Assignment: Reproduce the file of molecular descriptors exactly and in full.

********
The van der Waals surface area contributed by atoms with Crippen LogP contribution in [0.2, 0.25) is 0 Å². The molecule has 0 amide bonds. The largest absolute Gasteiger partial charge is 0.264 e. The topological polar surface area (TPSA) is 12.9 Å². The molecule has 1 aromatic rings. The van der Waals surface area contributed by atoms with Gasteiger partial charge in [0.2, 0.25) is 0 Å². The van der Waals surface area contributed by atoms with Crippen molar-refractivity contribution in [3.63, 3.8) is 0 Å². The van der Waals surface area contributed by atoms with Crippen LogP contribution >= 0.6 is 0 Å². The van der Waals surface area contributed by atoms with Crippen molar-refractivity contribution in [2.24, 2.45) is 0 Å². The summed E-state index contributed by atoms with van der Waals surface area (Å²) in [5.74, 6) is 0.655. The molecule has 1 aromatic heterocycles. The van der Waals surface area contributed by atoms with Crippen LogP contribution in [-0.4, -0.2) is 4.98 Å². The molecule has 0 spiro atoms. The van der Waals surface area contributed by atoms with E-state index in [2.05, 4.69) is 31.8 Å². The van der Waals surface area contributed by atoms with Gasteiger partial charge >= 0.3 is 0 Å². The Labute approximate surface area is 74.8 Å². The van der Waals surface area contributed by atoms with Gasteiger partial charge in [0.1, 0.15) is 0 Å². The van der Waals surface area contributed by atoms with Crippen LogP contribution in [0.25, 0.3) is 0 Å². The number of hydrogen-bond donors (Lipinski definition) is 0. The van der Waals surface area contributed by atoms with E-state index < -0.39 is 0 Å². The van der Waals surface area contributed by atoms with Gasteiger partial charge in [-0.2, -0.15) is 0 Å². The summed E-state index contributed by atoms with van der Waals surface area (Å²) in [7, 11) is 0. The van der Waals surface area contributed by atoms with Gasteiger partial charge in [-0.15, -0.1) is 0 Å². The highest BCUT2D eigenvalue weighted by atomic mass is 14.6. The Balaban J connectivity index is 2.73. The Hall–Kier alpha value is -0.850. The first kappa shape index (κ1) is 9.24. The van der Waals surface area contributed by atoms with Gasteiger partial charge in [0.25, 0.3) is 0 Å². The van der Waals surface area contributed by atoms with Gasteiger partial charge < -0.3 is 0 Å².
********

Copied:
The van der Waals surface area contributed by atoms with Crippen LogP contribution in [0.2, 0.25) is 0 Å². The molecule has 0 amide bonds. The largest absolute Gasteiger partial charge is 0.264 e. The topological polar surface area (TPSA) is 12.9 Å². The molecule has 1 aromatic rings. The van der Waals surface area contributed by atoms with Gasteiger partial charge in [0.2, 0.25) is 0 Å². The van der Waals surface area contributed by atoms with Crippen molar-refractivity contribution in [3.63, 3.8) is 0 Å². The van der Waals surface area contributed by atoms with Crippen LogP contribution >= 0.6 is 0 Å². The van der Waals surface area contributed by atoms with Crippen molar-refractivity contribution in [2.24, 2.45) is 0 Å². The summed E-state index contributed by atoms with van der Waals surface area (Å²) in [5.74, 6) is 0.655. The molecule has 1 aromatic heterocycles. The van der Waals surface area contributed by atoms with Crippen LogP contribution in [-0.4, -0.2) is 4.98 Å². The molecule has 0 spiro atoms. The van der Waals surface area contributed by atoms with E-state index in [2.05, 4.69) is 31.8 Å². The van der Waals surface area contributed by atoms with Gasteiger partial charge >= 0.3 is 0 Å². The Labute approximate surface area is 74.8 Å². The van der Waals surface area contributed by atoms with Gasteiger partial charge in [0.1, 0.15) is 0 Å². The van der Waals surface area contributed by atoms with Crippen LogP contribution in [0.25, 0.3) is 0 Å². The number of hydrogen-bond donors (Lipinski definition) is 0. The van der Waals surface area contributed by atoms with E-state index < -0.39 is 0 Å². The van der Waals surface area contributed by atoms with Gasteiger partial charge in [-0.2, -0.15) is 0 Å². The summed E-state index contributed by atoms with van der Waals surface area (Å²) in [7, 11) is 0. The van der Waals surface area contributed by atoms with Gasteiger partial charge in [-0.15, -0.1) is 0 Å². The highest BCUT2D eigenvalue weighted by atomic mass is 14.6. The Balaban J connectivity index is 2.73. The Hall–Kier alpha value is -0.850. The first kappa shape index (κ1) is 9.24. The van der Waals surface area contributed by atoms with Gasteiger partial charge in [0.25, 0.3) is 0 Å². The van der Waals surface area contributed by atoms with Gasteiger partial charge < -0.3 is 0 Å².